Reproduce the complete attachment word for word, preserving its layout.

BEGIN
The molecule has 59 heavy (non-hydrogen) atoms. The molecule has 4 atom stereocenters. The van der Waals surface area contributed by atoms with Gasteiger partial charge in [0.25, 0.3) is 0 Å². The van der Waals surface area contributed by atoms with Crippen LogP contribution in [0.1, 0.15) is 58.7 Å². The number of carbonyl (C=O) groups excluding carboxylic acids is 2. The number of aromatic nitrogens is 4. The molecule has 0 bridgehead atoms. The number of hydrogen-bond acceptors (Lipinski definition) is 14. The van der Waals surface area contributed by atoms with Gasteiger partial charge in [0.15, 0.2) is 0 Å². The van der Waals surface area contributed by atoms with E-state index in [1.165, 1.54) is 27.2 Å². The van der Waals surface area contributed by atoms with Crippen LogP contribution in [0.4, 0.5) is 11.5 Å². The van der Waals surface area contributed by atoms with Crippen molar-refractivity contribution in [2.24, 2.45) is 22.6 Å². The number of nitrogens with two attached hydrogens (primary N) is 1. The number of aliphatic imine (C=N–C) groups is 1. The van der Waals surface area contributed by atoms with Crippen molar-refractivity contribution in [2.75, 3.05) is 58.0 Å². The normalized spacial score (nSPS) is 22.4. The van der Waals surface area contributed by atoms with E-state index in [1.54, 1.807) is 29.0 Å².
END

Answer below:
The molecule has 59 heavy (non-hydrogen) atoms. The molecule has 4 atom stereocenters. The van der Waals surface area contributed by atoms with Gasteiger partial charge in [0.25, 0.3) is 0 Å². The van der Waals surface area contributed by atoms with Crippen LogP contribution in [0.1, 0.15) is 58.7 Å². The number of carbonyl (C=O) groups excluding carboxylic acids is 2. The number of aromatic nitrogens is 4. The molecule has 0 bridgehead atoms. The number of hydrogen-bond acceptors (Lipinski definition) is 14. The van der Waals surface area contributed by atoms with Gasteiger partial charge in [0.15, 0.2) is 0 Å². The van der Waals surface area contributed by atoms with E-state index in [1.165, 1.54) is 27.2 Å². The van der Waals surface area contributed by atoms with Crippen LogP contribution in [0.4, 0.5) is 11.5 Å². The van der Waals surface area contributed by atoms with Crippen molar-refractivity contribution in [2.24, 2.45) is 22.6 Å². The number of nitrogens with two attached hydrogens (primary N) is 1. The number of aliphatic imine (C=N–C) groups is 1. The van der Waals surface area contributed by atoms with Crippen molar-refractivity contribution in [2.75, 3.05) is 58.0 Å². The normalized spacial score (nSPS) is 22.4. The van der Waals surface area contributed by atoms with E-state index in [1.54, 1.807) is 29.0 Å².